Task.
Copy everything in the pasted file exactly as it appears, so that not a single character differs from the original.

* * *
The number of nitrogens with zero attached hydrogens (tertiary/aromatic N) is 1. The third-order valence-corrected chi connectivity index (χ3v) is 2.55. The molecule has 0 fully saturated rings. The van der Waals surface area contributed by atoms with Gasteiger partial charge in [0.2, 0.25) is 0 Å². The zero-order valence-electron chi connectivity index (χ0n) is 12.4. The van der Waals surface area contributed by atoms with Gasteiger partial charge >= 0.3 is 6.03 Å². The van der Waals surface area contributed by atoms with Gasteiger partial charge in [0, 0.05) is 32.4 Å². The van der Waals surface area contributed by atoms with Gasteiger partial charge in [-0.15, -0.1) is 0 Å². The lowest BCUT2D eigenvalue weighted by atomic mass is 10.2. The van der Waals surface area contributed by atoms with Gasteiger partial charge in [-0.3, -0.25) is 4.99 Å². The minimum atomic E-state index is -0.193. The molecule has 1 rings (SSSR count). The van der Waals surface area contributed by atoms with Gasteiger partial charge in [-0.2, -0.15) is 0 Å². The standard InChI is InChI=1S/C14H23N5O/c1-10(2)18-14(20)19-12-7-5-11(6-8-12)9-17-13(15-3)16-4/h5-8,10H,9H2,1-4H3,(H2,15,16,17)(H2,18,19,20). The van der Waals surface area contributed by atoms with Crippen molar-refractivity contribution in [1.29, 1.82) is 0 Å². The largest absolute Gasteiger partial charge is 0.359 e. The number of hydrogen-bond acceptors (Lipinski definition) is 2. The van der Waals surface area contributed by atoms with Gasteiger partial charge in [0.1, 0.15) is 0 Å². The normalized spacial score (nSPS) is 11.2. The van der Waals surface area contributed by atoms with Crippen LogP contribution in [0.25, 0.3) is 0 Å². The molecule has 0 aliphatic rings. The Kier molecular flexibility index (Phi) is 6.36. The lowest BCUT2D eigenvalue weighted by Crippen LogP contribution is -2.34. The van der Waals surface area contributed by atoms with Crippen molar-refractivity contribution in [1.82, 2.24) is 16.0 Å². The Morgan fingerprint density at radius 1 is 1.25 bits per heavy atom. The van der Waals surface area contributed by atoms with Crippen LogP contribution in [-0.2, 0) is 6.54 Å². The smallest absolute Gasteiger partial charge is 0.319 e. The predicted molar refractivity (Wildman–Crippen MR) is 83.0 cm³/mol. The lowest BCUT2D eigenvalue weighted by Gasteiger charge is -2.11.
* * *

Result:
The number of nitrogens with zero attached hydrogens (tertiary/aromatic N) is 1. The third-order valence-corrected chi connectivity index (χ3v) is 2.55. The molecule has 0 fully saturated rings. The van der Waals surface area contributed by atoms with Gasteiger partial charge in [0.2, 0.25) is 0 Å². The zero-order valence-electron chi connectivity index (χ0n) is 12.4. The van der Waals surface area contributed by atoms with Gasteiger partial charge >= 0.3 is 6.03 Å². The van der Waals surface area contributed by atoms with Gasteiger partial charge in [0, 0.05) is 32.4 Å². The van der Waals surface area contributed by atoms with Gasteiger partial charge in [-0.15, -0.1) is 0 Å². The lowest BCUT2D eigenvalue weighted by atomic mass is 10.2. The van der Waals surface area contributed by atoms with Gasteiger partial charge in [-0.3, -0.25) is 4.99 Å². The minimum atomic E-state index is -0.193. The molecule has 1 rings (SSSR count). The van der Waals surface area contributed by atoms with Gasteiger partial charge in [-0.2, -0.15) is 0 Å². The standard InChI is InChI=1S/C14H23N5O/c1-10(2)18-14(20)19-12-7-5-11(6-8-12)9-17-13(15-3)16-4/h5-8,10H,9H2,1-4H3,(H2,15,16,17)(H2,18,19,20). The van der Waals surface area contributed by atoms with Crippen molar-refractivity contribution in [1.29, 1.82) is 0 Å². The largest absolute Gasteiger partial charge is 0.359 e. The number of hydrogen-bond acceptors (Lipinski definition) is 2. The van der Waals surface area contributed by atoms with Gasteiger partial charge in [0.1, 0.15) is 0 Å². The normalized spacial score (nSPS) is 11.2. The van der Waals surface area contributed by atoms with Crippen LogP contribution in [0.25, 0.3) is 0 Å². The molecule has 0 aliphatic rings. The Kier molecular flexibility index (Phi) is 6.36. The lowest BCUT2D eigenvalue weighted by Crippen LogP contribution is -2.34. The van der Waals surface area contributed by atoms with Crippen molar-refractivity contribution in [1.82, 2.24) is 16.0 Å². The Morgan fingerprint density at radius 1 is 1.25 bits per heavy atom. The van der Waals surface area contributed by atoms with Crippen LogP contribution in [-0.2, 0) is 6.54 Å². The smallest absolute Gasteiger partial charge is 0.319 e. The predicted molar refractivity (Wildman–Crippen MR) is 83.0 cm³/mol. The lowest BCUT2D eigenvalue weighted by Gasteiger charge is -2.11.